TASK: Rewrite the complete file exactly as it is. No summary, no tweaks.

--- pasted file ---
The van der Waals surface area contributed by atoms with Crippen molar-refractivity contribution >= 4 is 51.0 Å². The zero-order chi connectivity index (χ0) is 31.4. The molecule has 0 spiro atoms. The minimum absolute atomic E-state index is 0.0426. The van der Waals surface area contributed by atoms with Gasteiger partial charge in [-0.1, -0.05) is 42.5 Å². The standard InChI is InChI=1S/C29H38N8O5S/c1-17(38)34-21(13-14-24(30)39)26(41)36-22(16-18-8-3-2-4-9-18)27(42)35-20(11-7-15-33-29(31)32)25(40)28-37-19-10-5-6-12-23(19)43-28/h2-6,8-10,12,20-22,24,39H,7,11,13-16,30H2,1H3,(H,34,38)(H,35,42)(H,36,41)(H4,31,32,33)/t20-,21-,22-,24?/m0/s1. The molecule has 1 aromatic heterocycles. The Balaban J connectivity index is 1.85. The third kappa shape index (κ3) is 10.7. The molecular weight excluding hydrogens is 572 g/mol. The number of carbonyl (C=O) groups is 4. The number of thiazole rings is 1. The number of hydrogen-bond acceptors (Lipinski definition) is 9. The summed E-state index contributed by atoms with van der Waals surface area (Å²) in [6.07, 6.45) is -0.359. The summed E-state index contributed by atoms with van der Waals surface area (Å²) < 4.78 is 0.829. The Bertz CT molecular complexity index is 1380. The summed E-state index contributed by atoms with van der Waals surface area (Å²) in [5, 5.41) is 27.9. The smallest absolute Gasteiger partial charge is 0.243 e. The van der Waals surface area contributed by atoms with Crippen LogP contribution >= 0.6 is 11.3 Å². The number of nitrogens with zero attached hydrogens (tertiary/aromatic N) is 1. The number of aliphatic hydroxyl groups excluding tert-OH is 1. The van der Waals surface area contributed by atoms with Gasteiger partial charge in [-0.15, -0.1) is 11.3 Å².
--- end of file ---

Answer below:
The van der Waals surface area contributed by atoms with Crippen molar-refractivity contribution >= 4 is 51.0 Å². The zero-order chi connectivity index (χ0) is 31.4. The molecule has 0 spiro atoms. The minimum absolute atomic E-state index is 0.0426. The van der Waals surface area contributed by atoms with Gasteiger partial charge in [-0.1, -0.05) is 42.5 Å². The standard InChI is InChI=1S/C29H38N8O5S/c1-17(38)34-21(13-14-24(30)39)26(41)36-22(16-18-8-3-2-4-9-18)27(42)35-20(11-7-15-33-29(31)32)25(40)28-37-19-10-5-6-12-23(19)43-28/h2-6,8-10,12,20-22,24,39H,7,11,13-16,30H2,1H3,(H,34,38)(H,35,42)(H,36,41)(H4,31,32,33)/t20-,21-,22-,24?/m0/s1. The molecule has 1 aromatic heterocycles. The Balaban J connectivity index is 1.85. The third kappa shape index (κ3) is 10.7. The molecular weight excluding hydrogens is 572 g/mol. The number of carbonyl (C=O) groups is 4. The number of thiazole rings is 1. The number of hydrogen-bond acceptors (Lipinski definition) is 9. The summed E-state index contributed by atoms with van der Waals surface area (Å²) in [6.07, 6.45) is -0.359. The summed E-state index contributed by atoms with van der Waals surface area (Å²) < 4.78 is 0.829. The Bertz CT molecular complexity index is 1380. The summed E-state index contributed by atoms with van der Waals surface area (Å²) in [5, 5.41) is 27.9. The smallest absolute Gasteiger partial charge is 0.243 e. The van der Waals surface area contributed by atoms with Crippen LogP contribution >= 0.6 is 11.3 Å². The number of nitrogens with zero attached hydrogens (tertiary/aromatic N) is 1. The number of aliphatic hydroxyl groups excluding tert-OH is 1. The van der Waals surface area contributed by atoms with Gasteiger partial charge in [-0.15, -0.1) is 11.3 Å².